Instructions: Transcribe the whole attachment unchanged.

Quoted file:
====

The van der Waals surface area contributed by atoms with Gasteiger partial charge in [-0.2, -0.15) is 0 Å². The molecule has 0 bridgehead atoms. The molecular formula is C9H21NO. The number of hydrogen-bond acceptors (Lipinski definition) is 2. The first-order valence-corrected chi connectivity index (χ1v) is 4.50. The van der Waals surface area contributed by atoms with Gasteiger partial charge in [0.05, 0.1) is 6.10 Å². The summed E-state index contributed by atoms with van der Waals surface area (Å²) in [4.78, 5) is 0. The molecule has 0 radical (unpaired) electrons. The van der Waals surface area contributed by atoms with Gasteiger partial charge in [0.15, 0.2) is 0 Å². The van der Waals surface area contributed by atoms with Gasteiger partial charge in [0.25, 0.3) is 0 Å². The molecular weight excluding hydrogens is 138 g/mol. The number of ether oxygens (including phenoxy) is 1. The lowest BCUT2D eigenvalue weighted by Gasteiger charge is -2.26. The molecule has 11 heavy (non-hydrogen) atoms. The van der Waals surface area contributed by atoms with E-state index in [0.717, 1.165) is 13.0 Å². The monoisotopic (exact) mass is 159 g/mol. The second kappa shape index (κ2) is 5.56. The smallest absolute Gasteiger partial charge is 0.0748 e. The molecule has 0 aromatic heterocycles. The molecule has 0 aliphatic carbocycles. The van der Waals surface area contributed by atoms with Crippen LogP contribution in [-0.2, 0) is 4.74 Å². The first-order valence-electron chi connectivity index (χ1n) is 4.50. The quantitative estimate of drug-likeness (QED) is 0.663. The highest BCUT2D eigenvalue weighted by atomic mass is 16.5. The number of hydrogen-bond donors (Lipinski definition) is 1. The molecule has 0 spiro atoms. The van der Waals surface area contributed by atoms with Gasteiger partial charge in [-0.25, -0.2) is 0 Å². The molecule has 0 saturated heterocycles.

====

The van der Waals surface area contributed by atoms with Gasteiger partial charge in [-0.2, -0.15) is 0 Å². The molecule has 0 bridgehead atoms. The molecular formula is C9H21NO. The number of hydrogen-bond acceptors (Lipinski definition) is 2. The first-order valence-corrected chi connectivity index (χ1v) is 4.50. The van der Waals surface area contributed by atoms with Gasteiger partial charge in [0.05, 0.1) is 6.10 Å². The summed E-state index contributed by atoms with van der Waals surface area (Å²) in [4.78, 5) is 0. The molecule has 0 radical (unpaired) electrons. The van der Waals surface area contributed by atoms with Gasteiger partial charge in [0.15, 0.2) is 0 Å². The van der Waals surface area contributed by atoms with Gasteiger partial charge in [0.25, 0.3) is 0 Å². The molecular weight excluding hydrogens is 138 g/mol. The number of ether oxygens (including phenoxy) is 1. The lowest BCUT2D eigenvalue weighted by Gasteiger charge is -2.26. The molecule has 11 heavy (non-hydrogen) atoms. The van der Waals surface area contributed by atoms with E-state index in [0.717, 1.165) is 13.0 Å². The monoisotopic (exact) mass is 159 g/mol. The second kappa shape index (κ2) is 5.56. The smallest absolute Gasteiger partial charge is 0.0748 e. The molecule has 0 aromatic heterocycles. The molecule has 0 aliphatic carbocycles. The van der Waals surface area contributed by atoms with Crippen LogP contribution in [-0.2, 0) is 4.74 Å². The first-order valence-electron chi connectivity index (χ1n) is 4.50. The quantitative estimate of drug-likeness (QED) is 0.663. The highest BCUT2D eigenvalue weighted by atomic mass is 16.5. The number of hydrogen-bond donors (Lipinski definition) is 1. The molecule has 0 spiro atoms. The van der Waals surface area contributed by atoms with Gasteiger partial charge in [-0.25, -0.2) is 0 Å². The molecule has 0 saturated heterocycles.